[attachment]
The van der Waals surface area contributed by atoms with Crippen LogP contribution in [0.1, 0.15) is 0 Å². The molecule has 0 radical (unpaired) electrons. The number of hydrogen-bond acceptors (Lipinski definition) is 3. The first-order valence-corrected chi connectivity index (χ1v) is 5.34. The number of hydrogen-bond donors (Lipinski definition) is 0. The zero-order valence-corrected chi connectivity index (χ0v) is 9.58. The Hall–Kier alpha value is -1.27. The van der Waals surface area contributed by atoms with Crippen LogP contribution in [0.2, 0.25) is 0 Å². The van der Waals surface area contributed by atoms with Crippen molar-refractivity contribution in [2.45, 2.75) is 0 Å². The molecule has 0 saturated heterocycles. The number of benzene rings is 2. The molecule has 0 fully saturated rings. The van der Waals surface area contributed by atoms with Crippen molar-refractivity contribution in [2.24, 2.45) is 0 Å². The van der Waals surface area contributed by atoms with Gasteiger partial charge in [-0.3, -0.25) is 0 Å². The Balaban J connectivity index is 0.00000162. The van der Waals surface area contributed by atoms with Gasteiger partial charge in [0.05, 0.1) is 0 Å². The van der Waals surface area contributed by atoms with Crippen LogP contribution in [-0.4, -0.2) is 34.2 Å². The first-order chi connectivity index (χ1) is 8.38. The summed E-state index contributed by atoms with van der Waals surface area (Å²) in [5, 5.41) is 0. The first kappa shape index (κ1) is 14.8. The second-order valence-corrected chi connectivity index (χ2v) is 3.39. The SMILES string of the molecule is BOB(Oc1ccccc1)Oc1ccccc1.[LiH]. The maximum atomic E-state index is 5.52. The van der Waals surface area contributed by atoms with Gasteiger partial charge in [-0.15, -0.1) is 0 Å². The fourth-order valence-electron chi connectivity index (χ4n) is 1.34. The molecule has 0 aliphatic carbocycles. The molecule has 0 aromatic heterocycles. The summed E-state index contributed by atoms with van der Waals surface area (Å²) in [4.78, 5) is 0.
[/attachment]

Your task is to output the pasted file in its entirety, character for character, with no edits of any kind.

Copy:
The van der Waals surface area contributed by atoms with Crippen LogP contribution in [0.1, 0.15) is 0 Å². The molecule has 0 radical (unpaired) electrons. The number of hydrogen-bond acceptors (Lipinski definition) is 3. The first-order valence-corrected chi connectivity index (χ1v) is 5.34. The number of hydrogen-bond donors (Lipinski definition) is 0. The zero-order valence-corrected chi connectivity index (χ0v) is 9.58. The Hall–Kier alpha value is -1.27. The van der Waals surface area contributed by atoms with Crippen LogP contribution in [0.2, 0.25) is 0 Å². The van der Waals surface area contributed by atoms with Crippen molar-refractivity contribution in [2.45, 2.75) is 0 Å². The molecule has 0 saturated heterocycles. The number of benzene rings is 2. The molecule has 0 fully saturated rings. The van der Waals surface area contributed by atoms with Crippen molar-refractivity contribution in [2.24, 2.45) is 0 Å². The van der Waals surface area contributed by atoms with Gasteiger partial charge in [-0.3, -0.25) is 0 Å². The Balaban J connectivity index is 0.00000162. The van der Waals surface area contributed by atoms with Gasteiger partial charge in [0.05, 0.1) is 0 Å². The van der Waals surface area contributed by atoms with Crippen LogP contribution in [-0.4, -0.2) is 34.2 Å². The first-order chi connectivity index (χ1) is 8.38. The summed E-state index contributed by atoms with van der Waals surface area (Å²) in [5, 5.41) is 0. The first kappa shape index (κ1) is 14.8. The second-order valence-corrected chi connectivity index (χ2v) is 3.39. The SMILES string of the molecule is BOB(Oc1ccccc1)Oc1ccccc1.[LiH]. The maximum atomic E-state index is 5.52. The van der Waals surface area contributed by atoms with Gasteiger partial charge in [-0.15, -0.1) is 0 Å². The fourth-order valence-electron chi connectivity index (χ4n) is 1.34. The molecule has 0 aliphatic carbocycles. The molecule has 0 aromatic heterocycles. The summed E-state index contributed by atoms with van der Waals surface area (Å²) in [4.78, 5) is 0.